1) Russia is likely entering a financial crisis. The Russian ruble has tumbled. The central bank has hiked rates to 20%. Russian corporates are being ordered to sell large portions of their US dollar revenues. And capital controls are being imposed.
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Russia is likely entering a financial crisis. The Russian ruble has tumbled. The central bank has hiked rates to 20%. Russian corporates are being ordered to sell large portions of their US dollar revenues. And capital controls are being imposed.
Sanctioning the Central Bank of Russia (CBR) is a very aggressive move. Sanctioning a central bank is very unusual but has been done before (Iran, Syria, Venezuela, and North Korea). The CBR would lose the use of most of its FX reserves (currently $640 billion).
The biggest uncertainty is whether the EU/US will keep carve-outs for energy trade in SWIFT and CBR restrictions. If energy trade is curtailed or frozen, we could see a big oil shock. Currently, there appears to be language that still allows energy trade, e.g., transactions with the CBR to ensure the financial stability of the EU area.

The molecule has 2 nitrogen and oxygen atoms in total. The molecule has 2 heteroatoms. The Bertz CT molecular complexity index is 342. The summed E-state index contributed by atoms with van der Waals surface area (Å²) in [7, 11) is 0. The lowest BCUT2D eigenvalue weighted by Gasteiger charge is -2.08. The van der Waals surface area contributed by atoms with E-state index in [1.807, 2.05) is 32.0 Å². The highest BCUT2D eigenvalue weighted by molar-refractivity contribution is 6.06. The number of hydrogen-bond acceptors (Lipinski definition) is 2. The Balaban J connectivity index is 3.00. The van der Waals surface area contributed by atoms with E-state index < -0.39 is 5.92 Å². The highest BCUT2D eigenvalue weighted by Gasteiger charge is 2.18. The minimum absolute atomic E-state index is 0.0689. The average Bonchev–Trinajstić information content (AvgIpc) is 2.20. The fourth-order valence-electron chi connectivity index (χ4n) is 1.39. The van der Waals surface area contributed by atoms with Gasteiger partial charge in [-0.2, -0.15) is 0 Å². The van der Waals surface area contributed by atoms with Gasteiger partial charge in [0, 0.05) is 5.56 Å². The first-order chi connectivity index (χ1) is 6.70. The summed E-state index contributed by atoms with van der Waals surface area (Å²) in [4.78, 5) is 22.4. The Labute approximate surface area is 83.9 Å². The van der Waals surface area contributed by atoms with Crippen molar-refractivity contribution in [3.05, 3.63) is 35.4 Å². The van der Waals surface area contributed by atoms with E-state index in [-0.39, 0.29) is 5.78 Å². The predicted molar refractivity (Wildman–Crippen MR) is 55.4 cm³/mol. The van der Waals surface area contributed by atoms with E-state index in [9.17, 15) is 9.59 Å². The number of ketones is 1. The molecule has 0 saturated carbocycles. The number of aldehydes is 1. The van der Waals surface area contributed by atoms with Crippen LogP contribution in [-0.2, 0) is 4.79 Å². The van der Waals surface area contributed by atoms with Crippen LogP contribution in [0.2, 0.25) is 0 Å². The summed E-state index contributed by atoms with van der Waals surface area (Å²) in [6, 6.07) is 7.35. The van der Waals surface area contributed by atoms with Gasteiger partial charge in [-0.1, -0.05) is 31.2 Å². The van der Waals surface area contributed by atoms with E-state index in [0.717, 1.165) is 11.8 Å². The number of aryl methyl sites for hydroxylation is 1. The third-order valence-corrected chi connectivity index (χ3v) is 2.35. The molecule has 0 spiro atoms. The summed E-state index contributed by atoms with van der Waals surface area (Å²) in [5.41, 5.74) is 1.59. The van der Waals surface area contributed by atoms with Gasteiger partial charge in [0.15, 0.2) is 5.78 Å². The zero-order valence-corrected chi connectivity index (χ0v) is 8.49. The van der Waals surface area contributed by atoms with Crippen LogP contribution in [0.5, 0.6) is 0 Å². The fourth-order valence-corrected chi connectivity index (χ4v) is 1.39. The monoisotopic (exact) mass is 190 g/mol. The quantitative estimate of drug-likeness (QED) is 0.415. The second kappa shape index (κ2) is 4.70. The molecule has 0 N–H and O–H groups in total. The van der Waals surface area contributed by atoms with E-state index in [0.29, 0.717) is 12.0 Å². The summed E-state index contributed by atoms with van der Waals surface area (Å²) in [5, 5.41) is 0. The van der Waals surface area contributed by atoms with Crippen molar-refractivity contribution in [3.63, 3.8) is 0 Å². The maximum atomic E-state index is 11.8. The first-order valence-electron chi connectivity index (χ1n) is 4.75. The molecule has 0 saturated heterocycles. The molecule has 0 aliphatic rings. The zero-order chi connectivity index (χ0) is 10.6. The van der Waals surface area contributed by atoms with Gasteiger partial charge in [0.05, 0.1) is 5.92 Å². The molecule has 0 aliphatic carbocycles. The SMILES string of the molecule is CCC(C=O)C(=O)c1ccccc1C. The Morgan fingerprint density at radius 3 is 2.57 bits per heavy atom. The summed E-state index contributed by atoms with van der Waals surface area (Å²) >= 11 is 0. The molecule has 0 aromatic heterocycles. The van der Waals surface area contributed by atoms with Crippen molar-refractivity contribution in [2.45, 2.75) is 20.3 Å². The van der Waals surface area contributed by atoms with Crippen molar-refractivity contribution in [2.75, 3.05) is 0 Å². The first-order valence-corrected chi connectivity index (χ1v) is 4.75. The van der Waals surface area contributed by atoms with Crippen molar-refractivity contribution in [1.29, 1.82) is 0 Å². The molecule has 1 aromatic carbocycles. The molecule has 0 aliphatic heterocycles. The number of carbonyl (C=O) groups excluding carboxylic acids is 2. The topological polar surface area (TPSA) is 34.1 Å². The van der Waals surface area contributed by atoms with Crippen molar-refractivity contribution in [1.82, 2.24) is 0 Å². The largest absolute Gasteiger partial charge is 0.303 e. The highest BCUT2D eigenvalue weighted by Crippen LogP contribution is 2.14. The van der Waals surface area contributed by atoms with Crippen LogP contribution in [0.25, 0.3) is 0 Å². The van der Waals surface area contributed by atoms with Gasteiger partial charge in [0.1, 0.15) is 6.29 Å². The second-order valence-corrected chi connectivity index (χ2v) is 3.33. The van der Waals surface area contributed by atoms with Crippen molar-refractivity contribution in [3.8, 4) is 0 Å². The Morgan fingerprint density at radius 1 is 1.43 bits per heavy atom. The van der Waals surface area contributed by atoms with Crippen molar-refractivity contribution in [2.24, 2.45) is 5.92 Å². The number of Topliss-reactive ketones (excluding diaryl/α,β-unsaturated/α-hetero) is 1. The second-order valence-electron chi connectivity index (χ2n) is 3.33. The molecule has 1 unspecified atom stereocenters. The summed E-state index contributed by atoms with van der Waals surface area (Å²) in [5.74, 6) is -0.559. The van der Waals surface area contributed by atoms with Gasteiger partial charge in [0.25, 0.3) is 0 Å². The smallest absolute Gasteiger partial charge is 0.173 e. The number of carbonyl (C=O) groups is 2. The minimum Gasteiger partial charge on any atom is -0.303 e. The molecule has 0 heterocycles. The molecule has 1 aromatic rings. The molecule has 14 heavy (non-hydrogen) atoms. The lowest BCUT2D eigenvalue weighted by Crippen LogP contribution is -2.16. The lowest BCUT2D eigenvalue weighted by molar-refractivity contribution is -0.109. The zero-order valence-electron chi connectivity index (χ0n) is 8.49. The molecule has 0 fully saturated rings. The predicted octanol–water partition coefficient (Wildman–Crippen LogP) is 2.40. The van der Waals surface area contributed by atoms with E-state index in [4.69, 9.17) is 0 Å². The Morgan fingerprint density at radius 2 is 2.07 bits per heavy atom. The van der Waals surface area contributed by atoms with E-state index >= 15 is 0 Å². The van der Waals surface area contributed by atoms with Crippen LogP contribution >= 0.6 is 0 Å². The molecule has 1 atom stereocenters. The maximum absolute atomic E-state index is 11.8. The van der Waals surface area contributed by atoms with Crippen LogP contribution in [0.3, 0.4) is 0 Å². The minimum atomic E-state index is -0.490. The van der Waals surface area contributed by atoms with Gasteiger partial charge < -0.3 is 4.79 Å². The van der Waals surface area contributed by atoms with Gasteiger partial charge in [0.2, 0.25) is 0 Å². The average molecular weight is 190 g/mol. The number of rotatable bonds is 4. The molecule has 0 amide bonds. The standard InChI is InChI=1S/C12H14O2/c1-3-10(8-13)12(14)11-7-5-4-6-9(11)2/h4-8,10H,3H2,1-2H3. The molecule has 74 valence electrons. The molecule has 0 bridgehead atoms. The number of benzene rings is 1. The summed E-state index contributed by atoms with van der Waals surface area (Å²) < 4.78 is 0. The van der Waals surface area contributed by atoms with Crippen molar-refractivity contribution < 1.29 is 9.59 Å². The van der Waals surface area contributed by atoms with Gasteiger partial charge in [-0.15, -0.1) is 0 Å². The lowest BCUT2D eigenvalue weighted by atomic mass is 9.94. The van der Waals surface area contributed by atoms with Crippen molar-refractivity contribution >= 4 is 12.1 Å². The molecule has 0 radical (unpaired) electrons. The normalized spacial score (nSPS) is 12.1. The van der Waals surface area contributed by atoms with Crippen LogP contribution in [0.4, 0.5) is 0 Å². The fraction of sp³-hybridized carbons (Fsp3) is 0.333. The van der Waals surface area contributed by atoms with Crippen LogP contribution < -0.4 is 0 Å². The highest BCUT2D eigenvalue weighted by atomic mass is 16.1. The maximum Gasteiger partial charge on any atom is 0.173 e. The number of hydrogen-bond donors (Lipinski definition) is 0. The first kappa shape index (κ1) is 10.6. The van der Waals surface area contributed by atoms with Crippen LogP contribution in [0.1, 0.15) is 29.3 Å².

Germany has fundamentally pivoted its position on defence, energy and Russia. German Chancellor Olaf Scholz gave his ‘turning point’ speech over the weekend. He pledged to ramp up military spending to 2% of GDP and commit to building weapons in Europe, recognising that Russia cannot be trusted: ‘eliminate [Germany’s] dependence on imports from individual energy suppliers’ and increase fiscal spending to deal with the energy shock.
Russia has been mixed on cryptocurrency. But the above actions could see Russia embrace crypto to evade sanctions. This could accelerate Western regulation of crypto in response to this possibility.
A huge risk now is that a cornered President Vladimir Putin may decide to induce a global oil shock like those we saw in the 1970s to tip the global economy into a recession.
For investors, this adds to even more uncertainty, suggesting we should maintain a defensive posture to markets. In these types of environments, we like holding more cash than usual. Even though it does not give us any yield, it lets us easily buy assets when their prices tumble.
Bilal Hafeez is the CEO and Editor of Macro Hive. He spent over twenty years doing research at big banks – JPMorgan, Deutsche Bank, and Nomura, where he had various “Global Head” roles and did FX, rates and cross-markets research.
(The commentary contained in the above article does not constitute an offer or a solicitation, or a recommendation to implement or liquidate an investment or to carry out any other transaction. It should not be used as a basis for any investment decision or other decision. Any investment decision should be based on appropriate professional advice specific to your needs.)
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